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PostPosted: Wed Jun 03, 2015 12:24 pm 
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I don't know if you guys knew this, but there has been an ongoing problem in New Zealand often referred to as "honey sickness" where people eat honey and then suffer from a neurotoxin that makes them very ill. The neurotoxin is tutin from the tutu shrubs, but scientists couldn't figure out how it was getting into the honey since the bees stay away from that plant. They recently had a breakthrough and discovered that the bees are eating the droppings of another insect imported from Australia that feeds on the toxic plant. Not only that, but they discovered two new forms of the tutin that were disguised by a sugar coating. These sugar coated toxins had been evading discovery, which is why people kept getting sick even after honey was tested for the neurotoxin. Now, they know what to look for and can keep honey with the toxin off the market.

Here's the source, though you probably have to be a member to read the full article:
https://www.sciencenews.org/article/mys ... ney-nabbed

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PostPosted: Wed Jun 03, 2015 1:46 pm 
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Very interesting.... I had not heard about this. Well I know what I'll be reading up on for the next few hours at work. I'm such a great employee :rofl:

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PostPosted: Fri Jun 05, 2015 7:30 pm 
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Hubby made whipped honey. Image

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PostPosted: Sun Jun 14, 2015 5:38 pm 
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For checking honey and products we want to put in honey (such as blueberry mash to make whipped blueberry honey) for moisture content, is it better to use a hydrometer or a refractometer?

If the answer is "hydrometer" or "either", would just any hydrometer work - even a "soil" hydrometer? Is there any reason it wouldn't work?

Basically trying to decide between these:
Dr. Meter Moisture Sensor
Brew Tapper Triple Scale Hydrometer
Beer Wort and Wine Refractometer

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PostPosted: Sun Jun 14, 2015 6:14 pm 
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Anianna wrote:
For checking honey and products we want to put in honey (such as blueberry mash to make whipped blueberry honey) for moisture content, is it better to use a hydrometer or a refractometer?

If the answer is "hydrometer" or "either", would just any hydrometer work - even a "soil" hydrometer? Is there any reason it wouldn't work?

Basically trying to decide between these:
Dr. Meter Moisture Sensor
Brew Tapper Triple Scale Hydrometer
Beer Wort and Wine Refractometer


I believe you want a refractometer. It's what I use and it's whats worked well. I don't know about a hydrometer

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PostPosted: Sun Jun 14, 2015 8:40 pm 
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Danke.

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PostPosted: Fri Feb 05, 2016 11:23 am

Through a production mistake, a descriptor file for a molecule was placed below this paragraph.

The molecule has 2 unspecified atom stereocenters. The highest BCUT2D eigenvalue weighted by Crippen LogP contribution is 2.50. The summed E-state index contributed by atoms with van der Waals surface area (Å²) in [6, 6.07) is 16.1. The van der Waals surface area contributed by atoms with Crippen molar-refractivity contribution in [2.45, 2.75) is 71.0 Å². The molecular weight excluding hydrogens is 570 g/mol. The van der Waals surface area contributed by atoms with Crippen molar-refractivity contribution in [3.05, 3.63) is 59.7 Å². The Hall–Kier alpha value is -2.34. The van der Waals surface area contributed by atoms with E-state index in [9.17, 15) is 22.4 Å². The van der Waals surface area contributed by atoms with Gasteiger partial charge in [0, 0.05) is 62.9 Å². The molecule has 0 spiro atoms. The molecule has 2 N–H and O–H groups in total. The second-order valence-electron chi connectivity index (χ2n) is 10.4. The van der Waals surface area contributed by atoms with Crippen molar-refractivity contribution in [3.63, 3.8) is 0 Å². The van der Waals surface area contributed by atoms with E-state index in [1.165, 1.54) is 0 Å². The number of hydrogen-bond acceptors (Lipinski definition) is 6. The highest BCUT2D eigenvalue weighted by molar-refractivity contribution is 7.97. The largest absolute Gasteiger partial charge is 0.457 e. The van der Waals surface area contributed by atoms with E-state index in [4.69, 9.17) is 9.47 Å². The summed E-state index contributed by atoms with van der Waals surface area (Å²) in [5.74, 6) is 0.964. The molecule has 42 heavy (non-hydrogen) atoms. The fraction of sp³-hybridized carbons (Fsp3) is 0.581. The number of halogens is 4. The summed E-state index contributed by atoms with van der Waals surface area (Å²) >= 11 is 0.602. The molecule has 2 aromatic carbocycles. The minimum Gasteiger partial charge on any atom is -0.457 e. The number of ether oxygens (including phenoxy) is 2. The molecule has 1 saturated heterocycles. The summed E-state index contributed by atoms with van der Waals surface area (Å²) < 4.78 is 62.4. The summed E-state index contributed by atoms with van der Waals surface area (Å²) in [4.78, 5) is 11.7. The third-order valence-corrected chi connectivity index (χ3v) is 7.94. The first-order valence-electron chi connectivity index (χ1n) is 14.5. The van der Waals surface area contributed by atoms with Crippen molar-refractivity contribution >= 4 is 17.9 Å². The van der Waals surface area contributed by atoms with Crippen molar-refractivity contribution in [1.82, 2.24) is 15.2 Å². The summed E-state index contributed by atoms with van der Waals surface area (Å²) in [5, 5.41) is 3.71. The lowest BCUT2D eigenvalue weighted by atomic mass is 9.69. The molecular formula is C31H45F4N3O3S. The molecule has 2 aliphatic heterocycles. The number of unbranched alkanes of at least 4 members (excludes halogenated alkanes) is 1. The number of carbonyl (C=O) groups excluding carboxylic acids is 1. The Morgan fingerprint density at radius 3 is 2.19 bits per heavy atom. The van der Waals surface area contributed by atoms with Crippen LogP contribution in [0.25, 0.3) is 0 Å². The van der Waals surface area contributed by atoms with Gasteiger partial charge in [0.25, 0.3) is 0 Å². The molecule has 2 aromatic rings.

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Saw this and figured I'd throw the link up for y'all:

http://www.dailymail.co.uk/sciencetech/ ... demic.html

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PostPosted: Fri Feb 05, 2016 1:41 pm 
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NamelessStain wrote:
Saw this and figured I'd throw the link up for y'all:

http://www.dailymail.co.uk/sciencetech/ ... demic.html


I kept the formic acid in the hives for longer when I over wintered them. I wasn't able to get some of trays out of the hives before we had a cold snap, so I guess this will be an experiment. I don't actually trade hives or anything else so I'm good in that sense. But I know the big producers buy, sell, trade hives all the time when they are traveling across the country.

Also read an article a couple weeks about about the spread of Africanized honey bees (aka killer bees) and how they are spreading through out the US faster than ever. But hopefully the cold spells we had in the midwest and south will kill them off. They aren't really used to cold weather and don't protect themselves like european honey bees and bumble bees do.

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PostPosted: Fri Feb 05, 2016 1:58 pm 
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Yea, one of the best ways to avoid having diseased bees is to make sure you are buying hardy breeds. Somewhere, I have a list of breeds and what potential diseases or problems they bring. I don't recall if I posted it in this thread anywhere, but if I can find it again, I'll post it.

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PostPosted: Sun Apr 10, 2016 6:30 pm 
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Been quite on this thread for a while no updates by Ani, did you ever get more bees I think I recall you lost your hives last year.

Anyways and update on my hives, had quite a bit of loss this year. Lost 7 hives over the winter I still have 8 which is plenty for now. The 5 I lost were down at my neighbors and I couldn't get down there last fall because he was in the process of losing his house ( :ohdear: ). I lost 2 of mine at moms house which is under the average from what I've read. Looks like 1 died of starvation the other due to loss of the queen in early spring. The starvation was probably early on, they had plenty of food in the upper hive but all the honey in the lower hive was all gone.